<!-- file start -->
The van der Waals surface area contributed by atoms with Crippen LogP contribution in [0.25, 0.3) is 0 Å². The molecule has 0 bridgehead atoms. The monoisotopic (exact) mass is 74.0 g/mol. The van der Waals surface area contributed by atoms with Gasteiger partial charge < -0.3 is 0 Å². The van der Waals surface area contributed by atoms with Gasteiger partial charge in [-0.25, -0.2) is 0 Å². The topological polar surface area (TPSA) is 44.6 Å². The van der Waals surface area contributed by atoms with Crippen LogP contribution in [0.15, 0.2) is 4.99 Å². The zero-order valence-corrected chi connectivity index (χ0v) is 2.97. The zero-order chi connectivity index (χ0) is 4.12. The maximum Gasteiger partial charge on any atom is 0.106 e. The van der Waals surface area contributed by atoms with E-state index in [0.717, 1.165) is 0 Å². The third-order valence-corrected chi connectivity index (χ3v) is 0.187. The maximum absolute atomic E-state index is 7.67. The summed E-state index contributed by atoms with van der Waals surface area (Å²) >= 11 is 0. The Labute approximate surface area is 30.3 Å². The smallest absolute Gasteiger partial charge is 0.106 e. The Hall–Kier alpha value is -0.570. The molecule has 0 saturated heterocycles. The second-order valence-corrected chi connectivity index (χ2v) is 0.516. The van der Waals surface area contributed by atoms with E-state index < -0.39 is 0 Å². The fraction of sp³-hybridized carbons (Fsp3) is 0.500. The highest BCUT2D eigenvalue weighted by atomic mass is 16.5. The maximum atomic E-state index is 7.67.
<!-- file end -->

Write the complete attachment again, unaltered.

The van der Waals surface area contributed by atoms with Crippen LogP contribution in [0.25, 0.3) is 0 Å². The molecule has 0 bridgehead atoms. The monoisotopic (exact) mass is 74.0 g/mol. The van der Waals surface area contributed by atoms with Gasteiger partial charge < -0.3 is 0 Å². The van der Waals surface area contributed by atoms with Gasteiger partial charge in [-0.25, -0.2) is 0 Å². The topological polar surface area (TPSA) is 44.6 Å². The van der Waals surface area contributed by atoms with Crippen LogP contribution in [0.15, 0.2) is 4.99 Å². The zero-order valence-corrected chi connectivity index (χ0v) is 2.97. The zero-order chi connectivity index (χ0) is 4.12. The maximum Gasteiger partial charge on any atom is 0.106 e. The van der Waals surface area contributed by atoms with E-state index in [0.717, 1.165) is 0 Å². The third-order valence-corrected chi connectivity index (χ3v) is 0.187. The maximum absolute atomic E-state index is 7.67. The summed E-state index contributed by atoms with van der Waals surface area (Å²) >= 11 is 0. The Labute approximate surface area is 30.3 Å². The smallest absolute Gasteiger partial charge is 0.106 e. The Hall–Kier alpha value is -0.570. The molecule has 0 saturated heterocycles. The second-order valence-corrected chi connectivity index (χ2v) is 0.516. The van der Waals surface area contributed by atoms with E-state index < -0.39 is 0 Å². The fraction of sp³-hybridized carbons (Fsp3) is 0.500. The highest BCUT2D eigenvalue weighted by atomic mass is 16.5. The maximum atomic E-state index is 7.67.